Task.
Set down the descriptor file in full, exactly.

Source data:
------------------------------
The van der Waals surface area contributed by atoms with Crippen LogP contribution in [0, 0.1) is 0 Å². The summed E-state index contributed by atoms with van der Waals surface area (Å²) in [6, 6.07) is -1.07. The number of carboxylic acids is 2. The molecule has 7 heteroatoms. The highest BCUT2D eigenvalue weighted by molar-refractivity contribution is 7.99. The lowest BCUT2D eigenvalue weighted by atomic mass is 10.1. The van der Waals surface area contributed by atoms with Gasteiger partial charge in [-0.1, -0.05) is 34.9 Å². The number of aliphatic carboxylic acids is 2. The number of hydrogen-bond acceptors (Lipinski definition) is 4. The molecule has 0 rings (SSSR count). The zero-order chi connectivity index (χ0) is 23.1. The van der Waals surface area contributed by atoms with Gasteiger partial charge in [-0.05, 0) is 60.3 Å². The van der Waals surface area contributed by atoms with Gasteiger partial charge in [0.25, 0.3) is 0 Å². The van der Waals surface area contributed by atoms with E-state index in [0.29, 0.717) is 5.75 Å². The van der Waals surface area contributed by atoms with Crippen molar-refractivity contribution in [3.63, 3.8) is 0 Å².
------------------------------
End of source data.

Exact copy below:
The van der Waals surface area contributed by atoms with Crippen LogP contribution in [0, 0.1) is 0 Å². The summed E-state index contributed by atoms with van der Waals surface area (Å²) in [6, 6.07) is -1.07. The number of carboxylic acids is 2. The molecule has 7 heteroatoms. The highest BCUT2D eigenvalue weighted by molar-refractivity contribution is 7.99. The lowest BCUT2D eigenvalue weighted by atomic mass is 10.1. The van der Waals surface area contributed by atoms with Gasteiger partial charge in [-0.1, -0.05) is 34.9 Å². The number of aliphatic carboxylic acids is 2. The number of hydrogen-bond acceptors (Lipinski definition) is 4. The molecule has 0 rings (SSSR count). The zero-order chi connectivity index (χ0) is 23.1. The van der Waals surface area contributed by atoms with Gasteiger partial charge in [-0.05, 0) is 60.3 Å². The van der Waals surface area contributed by atoms with Gasteiger partial charge in [0.25, 0.3) is 0 Å². The van der Waals surface area contributed by atoms with E-state index in [0.29, 0.717) is 5.75 Å². The van der Waals surface area contributed by atoms with Crippen molar-refractivity contribution in [3.63, 3.8) is 0 Å².